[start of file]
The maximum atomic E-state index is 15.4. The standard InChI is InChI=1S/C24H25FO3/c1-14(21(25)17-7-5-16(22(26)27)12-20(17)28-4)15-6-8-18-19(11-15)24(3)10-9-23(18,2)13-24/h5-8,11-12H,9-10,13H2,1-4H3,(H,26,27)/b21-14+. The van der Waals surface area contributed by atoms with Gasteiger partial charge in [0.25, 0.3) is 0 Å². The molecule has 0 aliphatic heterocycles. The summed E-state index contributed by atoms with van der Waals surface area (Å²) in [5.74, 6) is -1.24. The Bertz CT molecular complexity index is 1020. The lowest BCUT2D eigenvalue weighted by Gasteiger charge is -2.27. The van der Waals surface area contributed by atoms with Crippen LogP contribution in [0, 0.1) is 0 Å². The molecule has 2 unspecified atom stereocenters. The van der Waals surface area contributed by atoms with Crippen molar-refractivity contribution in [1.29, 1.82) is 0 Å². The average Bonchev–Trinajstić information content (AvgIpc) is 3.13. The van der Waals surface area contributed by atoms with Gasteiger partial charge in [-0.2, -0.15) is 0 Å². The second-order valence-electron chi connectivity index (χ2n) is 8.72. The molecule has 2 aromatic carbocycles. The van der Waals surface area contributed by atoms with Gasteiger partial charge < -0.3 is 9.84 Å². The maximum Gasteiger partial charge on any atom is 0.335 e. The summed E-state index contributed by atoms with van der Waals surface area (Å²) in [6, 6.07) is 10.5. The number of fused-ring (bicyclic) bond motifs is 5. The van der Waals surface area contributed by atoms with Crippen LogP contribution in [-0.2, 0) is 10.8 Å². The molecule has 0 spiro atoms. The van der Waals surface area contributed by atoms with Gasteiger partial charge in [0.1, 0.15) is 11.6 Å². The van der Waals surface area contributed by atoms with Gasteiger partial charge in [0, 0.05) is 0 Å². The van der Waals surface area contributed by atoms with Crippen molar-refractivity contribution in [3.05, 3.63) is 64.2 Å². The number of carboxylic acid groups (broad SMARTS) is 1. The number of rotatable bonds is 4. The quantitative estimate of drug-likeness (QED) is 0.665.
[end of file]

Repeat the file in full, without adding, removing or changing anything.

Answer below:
The maximum atomic E-state index is 15.4. The standard InChI is InChI=1S/C24H25FO3/c1-14(21(25)17-7-5-16(22(26)27)12-20(17)28-4)15-6-8-18-19(11-15)24(3)10-9-23(18,2)13-24/h5-8,11-12H,9-10,13H2,1-4H3,(H,26,27)/b21-14+. The van der Waals surface area contributed by atoms with Gasteiger partial charge in [0.25, 0.3) is 0 Å². The molecule has 0 aliphatic heterocycles. The summed E-state index contributed by atoms with van der Waals surface area (Å²) in [5.74, 6) is -1.24. The Bertz CT molecular complexity index is 1020. The lowest BCUT2D eigenvalue weighted by Gasteiger charge is -2.27. The van der Waals surface area contributed by atoms with Crippen LogP contribution in [0, 0.1) is 0 Å². The molecule has 2 unspecified atom stereocenters. The van der Waals surface area contributed by atoms with Crippen molar-refractivity contribution in [1.29, 1.82) is 0 Å². The average Bonchev–Trinajstić information content (AvgIpc) is 3.13. The van der Waals surface area contributed by atoms with Gasteiger partial charge in [-0.2, -0.15) is 0 Å². The second-order valence-electron chi connectivity index (χ2n) is 8.72. The molecule has 2 aromatic carbocycles. The van der Waals surface area contributed by atoms with Gasteiger partial charge < -0.3 is 9.84 Å². The maximum Gasteiger partial charge on any atom is 0.335 e. The summed E-state index contributed by atoms with van der Waals surface area (Å²) in [6, 6.07) is 10.5. The number of fused-ring (bicyclic) bond motifs is 5. The van der Waals surface area contributed by atoms with Crippen LogP contribution in [-0.2, 0) is 10.8 Å². The molecule has 0 spiro atoms. The van der Waals surface area contributed by atoms with Gasteiger partial charge in [0.1, 0.15) is 11.6 Å². The van der Waals surface area contributed by atoms with Gasteiger partial charge in [0, 0.05) is 0 Å². The van der Waals surface area contributed by atoms with Crippen molar-refractivity contribution in [3.05, 3.63) is 64.2 Å². The number of carboxylic acid groups (broad SMARTS) is 1. The number of rotatable bonds is 4. The quantitative estimate of drug-likeness (QED) is 0.665.